Lifestyle

Todd Sampson Wants Us to Take a Good, Hard Look at the Internet’s Impact on Our Lives

By: Ben McEachen

I love the ambition of Todd Sampson’s second season of documentary series Mirror Mirror.

In short, advertising guru and Gruen mainstay Sampson takes on the internet.

“This second season focuses on how the internet is fundamentally changing us and what it is doing to our minds,” Sampson said of the new series, released on Channel 10.

“It’s part warning but I like to think it’s also part practical ‘what we can do as parents and individuals’.”

In case you missed Mirror Mirror Season One, Sampson’s brief but revealing documentaries exposed us to body image dissatisfaction.

It was quite the eye opener, even if you have stopped to consider the ramifications of our online, image-obsessed age [Warning: some of the footage and subject matter in Mirror Mirror will be too challenging for some].

The mix of real people and their experiences, as well as credible studies, statistics and Sampson’s own insights, forge Mirror Mirror as confronting testimonies to our times.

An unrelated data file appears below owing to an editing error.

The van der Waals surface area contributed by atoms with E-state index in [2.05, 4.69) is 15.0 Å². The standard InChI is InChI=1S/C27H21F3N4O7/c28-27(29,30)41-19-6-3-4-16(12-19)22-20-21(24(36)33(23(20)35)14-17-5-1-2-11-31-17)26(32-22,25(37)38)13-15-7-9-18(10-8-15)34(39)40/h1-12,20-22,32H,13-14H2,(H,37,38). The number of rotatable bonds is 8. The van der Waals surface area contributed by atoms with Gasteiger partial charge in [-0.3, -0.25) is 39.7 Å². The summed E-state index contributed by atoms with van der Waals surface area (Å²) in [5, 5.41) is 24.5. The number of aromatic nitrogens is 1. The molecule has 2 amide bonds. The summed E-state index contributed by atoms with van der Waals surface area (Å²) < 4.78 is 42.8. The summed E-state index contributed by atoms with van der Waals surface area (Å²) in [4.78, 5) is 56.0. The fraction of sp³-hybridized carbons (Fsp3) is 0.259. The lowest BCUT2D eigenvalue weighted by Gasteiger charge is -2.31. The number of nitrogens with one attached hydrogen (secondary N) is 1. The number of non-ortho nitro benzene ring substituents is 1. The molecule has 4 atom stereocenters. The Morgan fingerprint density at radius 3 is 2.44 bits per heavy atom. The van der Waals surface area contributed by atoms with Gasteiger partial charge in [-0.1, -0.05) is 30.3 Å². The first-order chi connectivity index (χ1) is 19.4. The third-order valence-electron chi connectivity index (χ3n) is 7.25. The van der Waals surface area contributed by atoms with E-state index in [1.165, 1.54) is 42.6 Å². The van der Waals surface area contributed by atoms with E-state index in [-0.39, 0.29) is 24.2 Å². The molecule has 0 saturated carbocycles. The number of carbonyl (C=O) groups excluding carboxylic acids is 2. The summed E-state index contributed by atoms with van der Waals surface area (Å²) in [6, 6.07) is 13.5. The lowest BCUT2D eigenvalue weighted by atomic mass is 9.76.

The mix of real people and their experiences, as well as credible studies, statistics and Sampson’s own insights, forge Mirror Mirror as confronting testimonies to our times.

Sampson warns us about the intense start to Season Two, showing a chatroom conversation between a sexual predator and police officers.

But without looking to totally scare us off, he said that while Mirror Mirror can be intense, it’s not all negative viewing.

Sampson presents the humanity in people pursuing augmented relationships, or listens to his teen daughters instruct him about what’s happening in their digital lives.

Relatable moments, even as the darker edges of the internet have the light shined upon them.

An advocate for regulation and limiting our notifications, Sampson thinks “we need to take a stand” against the destructiveness and power imbalances on the internet.

“[But] that is not to get rid of the internet,” he said. “All the goodness that it brings; please, let’s keep that. But we can have a safer space.”


Article supplied with thanks to Hope Media.

Feature image: Todd Sampson. Supplied

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